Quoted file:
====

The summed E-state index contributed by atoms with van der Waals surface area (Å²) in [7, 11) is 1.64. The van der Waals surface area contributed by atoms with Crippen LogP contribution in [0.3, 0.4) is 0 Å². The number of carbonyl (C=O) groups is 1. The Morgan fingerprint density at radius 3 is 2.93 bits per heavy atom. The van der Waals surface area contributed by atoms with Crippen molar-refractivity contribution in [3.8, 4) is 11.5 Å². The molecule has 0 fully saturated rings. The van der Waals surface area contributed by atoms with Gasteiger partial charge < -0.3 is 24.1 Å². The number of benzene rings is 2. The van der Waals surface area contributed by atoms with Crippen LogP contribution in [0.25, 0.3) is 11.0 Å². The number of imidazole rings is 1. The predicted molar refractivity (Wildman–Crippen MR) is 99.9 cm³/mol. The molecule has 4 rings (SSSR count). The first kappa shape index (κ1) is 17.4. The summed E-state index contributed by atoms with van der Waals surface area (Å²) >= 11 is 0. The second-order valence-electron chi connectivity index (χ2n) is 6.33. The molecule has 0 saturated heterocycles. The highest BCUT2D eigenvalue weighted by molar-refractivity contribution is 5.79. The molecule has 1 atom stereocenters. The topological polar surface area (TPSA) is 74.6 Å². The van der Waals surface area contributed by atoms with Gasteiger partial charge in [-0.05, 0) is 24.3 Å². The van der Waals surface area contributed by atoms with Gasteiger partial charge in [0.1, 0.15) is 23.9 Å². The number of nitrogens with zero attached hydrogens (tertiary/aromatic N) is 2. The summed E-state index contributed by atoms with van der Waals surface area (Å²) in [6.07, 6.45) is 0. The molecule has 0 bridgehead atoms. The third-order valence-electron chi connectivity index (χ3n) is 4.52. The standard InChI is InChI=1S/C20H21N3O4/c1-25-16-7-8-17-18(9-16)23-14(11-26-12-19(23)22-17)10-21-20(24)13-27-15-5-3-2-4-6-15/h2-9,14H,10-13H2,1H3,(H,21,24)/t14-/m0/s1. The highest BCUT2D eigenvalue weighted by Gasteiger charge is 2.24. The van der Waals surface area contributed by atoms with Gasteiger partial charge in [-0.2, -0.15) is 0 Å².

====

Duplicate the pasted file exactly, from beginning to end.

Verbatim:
The summed E-state index contributed by atoms with van der Waals surface area (Å²) in [7, 11) is 1.64. The van der Waals surface area contributed by atoms with Crippen LogP contribution in [0.3, 0.4) is 0 Å². The number of carbonyl (C=O) groups is 1. The Morgan fingerprint density at radius 3 is 2.93 bits per heavy atom. The van der Waals surface area contributed by atoms with Crippen molar-refractivity contribution in [3.8, 4) is 11.5 Å². The molecule has 0 fully saturated rings. The van der Waals surface area contributed by atoms with Gasteiger partial charge < -0.3 is 24.1 Å². The number of benzene rings is 2. The van der Waals surface area contributed by atoms with Crippen LogP contribution in [0.25, 0.3) is 11.0 Å². The number of imidazole rings is 1. The predicted molar refractivity (Wildman–Crippen MR) is 99.9 cm³/mol. The molecule has 4 rings (SSSR count). The first kappa shape index (κ1) is 17.4. The summed E-state index contributed by atoms with van der Waals surface area (Å²) >= 11 is 0. The second-order valence-electron chi connectivity index (χ2n) is 6.33. The molecule has 0 saturated heterocycles. The highest BCUT2D eigenvalue weighted by molar-refractivity contribution is 5.79. The molecule has 1 atom stereocenters. The topological polar surface area (TPSA) is 74.6 Å². The van der Waals surface area contributed by atoms with Gasteiger partial charge in [-0.05, 0) is 24.3 Å². The van der Waals surface area contributed by atoms with Gasteiger partial charge in [0.1, 0.15) is 23.9 Å². The number of nitrogens with zero attached hydrogens (tertiary/aromatic N) is 2. The summed E-state index contributed by atoms with van der Waals surface area (Å²) in [6.07, 6.45) is 0. The molecule has 0 bridgehead atoms. The third-order valence-electron chi connectivity index (χ3n) is 4.52. The standard InChI is InChI=1S/C20H21N3O4/c1-25-16-7-8-17-18(9-16)23-14(11-26-12-19(23)22-17)10-21-20(24)13-27-15-5-3-2-4-6-15/h2-9,14H,10-13H2,1H3,(H,21,24)/t14-/m0/s1. The highest BCUT2D eigenvalue weighted by Gasteiger charge is 2.24. The van der Waals surface area contributed by atoms with Gasteiger partial charge in [-0.2, -0.15) is 0 Å².